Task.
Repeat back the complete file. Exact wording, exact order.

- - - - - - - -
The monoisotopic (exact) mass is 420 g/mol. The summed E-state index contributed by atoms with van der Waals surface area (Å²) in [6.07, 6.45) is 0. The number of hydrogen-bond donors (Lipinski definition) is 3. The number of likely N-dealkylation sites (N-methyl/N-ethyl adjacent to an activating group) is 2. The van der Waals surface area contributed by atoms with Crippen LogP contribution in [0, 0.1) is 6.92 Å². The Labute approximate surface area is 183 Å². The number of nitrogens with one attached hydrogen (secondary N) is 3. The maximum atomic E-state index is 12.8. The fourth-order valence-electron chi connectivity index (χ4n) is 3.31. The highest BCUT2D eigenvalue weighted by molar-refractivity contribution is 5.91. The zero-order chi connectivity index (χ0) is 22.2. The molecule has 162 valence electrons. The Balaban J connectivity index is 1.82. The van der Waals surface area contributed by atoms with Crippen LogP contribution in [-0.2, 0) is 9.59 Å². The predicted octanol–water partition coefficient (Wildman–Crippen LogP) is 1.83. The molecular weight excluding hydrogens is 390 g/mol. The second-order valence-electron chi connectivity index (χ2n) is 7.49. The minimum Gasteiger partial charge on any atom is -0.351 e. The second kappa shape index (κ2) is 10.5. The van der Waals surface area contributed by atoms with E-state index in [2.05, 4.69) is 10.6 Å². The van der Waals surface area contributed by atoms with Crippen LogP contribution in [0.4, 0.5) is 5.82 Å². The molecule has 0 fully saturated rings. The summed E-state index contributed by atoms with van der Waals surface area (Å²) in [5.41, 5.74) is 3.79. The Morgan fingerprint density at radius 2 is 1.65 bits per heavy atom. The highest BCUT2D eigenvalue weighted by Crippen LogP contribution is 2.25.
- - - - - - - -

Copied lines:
The monoisotopic (exact) mass is 420 g/mol. The summed E-state index contributed by atoms with van der Waals surface area (Å²) in [6.07, 6.45) is 0. The number of hydrogen-bond donors (Lipinski definition) is 3. The number of likely N-dealkylation sites (N-methyl/N-ethyl adjacent to an activating group) is 2. The van der Waals surface area contributed by atoms with Crippen LogP contribution in [0, 0.1) is 6.92 Å². The Labute approximate surface area is 183 Å². The number of nitrogens with one attached hydrogen (secondary N) is 3. The maximum atomic E-state index is 12.8. The fourth-order valence-electron chi connectivity index (χ4n) is 3.31. The highest BCUT2D eigenvalue weighted by molar-refractivity contribution is 5.91. The zero-order chi connectivity index (χ0) is 22.2. The molecule has 162 valence electrons. The Balaban J connectivity index is 1.82. The van der Waals surface area contributed by atoms with Crippen LogP contribution in [-0.2, 0) is 9.59 Å². The predicted octanol–water partition coefficient (Wildman–Crippen LogP) is 1.83. The molecular weight excluding hydrogens is 390 g/mol. The second-order valence-electron chi connectivity index (χ2n) is 7.49. The minimum Gasteiger partial charge on any atom is -0.351 e. The second kappa shape index (κ2) is 10.5. The van der Waals surface area contributed by atoms with E-state index in [2.05, 4.69) is 10.6 Å². The van der Waals surface area contributed by atoms with Crippen LogP contribution in [0.4, 0.5) is 5.82 Å². The molecule has 0 fully saturated rings. The summed E-state index contributed by atoms with van der Waals surface area (Å²) in [5.41, 5.74) is 3.79. The Morgan fingerprint density at radius 2 is 1.65 bits per heavy atom. The highest BCUT2D eigenvalue weighted by Crippen LogP contribution is 2.25.